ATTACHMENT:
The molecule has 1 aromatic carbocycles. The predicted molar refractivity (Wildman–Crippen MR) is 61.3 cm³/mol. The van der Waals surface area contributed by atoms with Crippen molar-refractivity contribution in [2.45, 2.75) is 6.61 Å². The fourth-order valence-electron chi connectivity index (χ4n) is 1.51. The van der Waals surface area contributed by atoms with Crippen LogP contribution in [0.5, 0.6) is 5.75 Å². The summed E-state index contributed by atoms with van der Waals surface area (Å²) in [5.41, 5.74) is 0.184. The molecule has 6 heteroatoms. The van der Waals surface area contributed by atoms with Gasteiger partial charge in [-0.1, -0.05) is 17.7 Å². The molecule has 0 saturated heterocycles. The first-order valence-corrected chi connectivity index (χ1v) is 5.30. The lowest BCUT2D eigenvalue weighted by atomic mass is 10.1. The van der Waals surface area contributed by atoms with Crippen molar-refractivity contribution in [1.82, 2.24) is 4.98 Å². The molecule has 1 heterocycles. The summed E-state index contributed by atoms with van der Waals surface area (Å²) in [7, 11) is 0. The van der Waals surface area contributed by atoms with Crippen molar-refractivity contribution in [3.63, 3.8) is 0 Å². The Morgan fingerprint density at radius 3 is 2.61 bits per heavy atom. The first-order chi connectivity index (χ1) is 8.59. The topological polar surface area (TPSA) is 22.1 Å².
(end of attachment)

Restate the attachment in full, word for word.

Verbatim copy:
The molecule has 1 aromatic carbocycles. The predicted molar refractivity (Wildman–Crippen MR) is 61.3 cm³/mol. The van der Waals surface area contributed by atoms with Crippen molar-refractivity contribution in [2.45, 2.75) is 6.61 Å². The fourth-order valence-electron chi connectivity index (χ4n) is 1.51. The van der Waals surface area contributed by atoms with Crippen LogP contribution in [0.5, 0.6) is 5.75 Å². The summed E-state index contributed by atoms with van der Waals surface area (Å²) in [5.41, 5.74) is 0.184. The molecule has 6 heteroatoms. The van der Waals surface area contributed by atoms with Gasteiger partial charge in [-0.1, -0.05) is 17.7 Å². The molecule has 0 saturated heterocycles. The first-order valence-corrected chi connectivity index (χ1v) is 5.30. The lowest BCUT2D eigenvalue weighted by atomic mass is 10.1. The van der Waals surface area contributed by atoms with Crippen molar-refractivity contribution in [1.82, 2.24) is 4.98 Å². The molecule has 1 heterocycles. The summed E-state index contributed by atoms with van der Waals surface area (Å²) in [7, 11) is 0. The van der Waals surface area contributed by atoms with Crippen molar-refractivity contribution in [3.63, 3.8) is 0 Å². The Morgan fingerprint density at radius 3 is 2.61 bits per heavy atom. The first-order chi connectivity index (χ1) is 8.59. The topological polar surface area (TPSA) is 22.1 Å².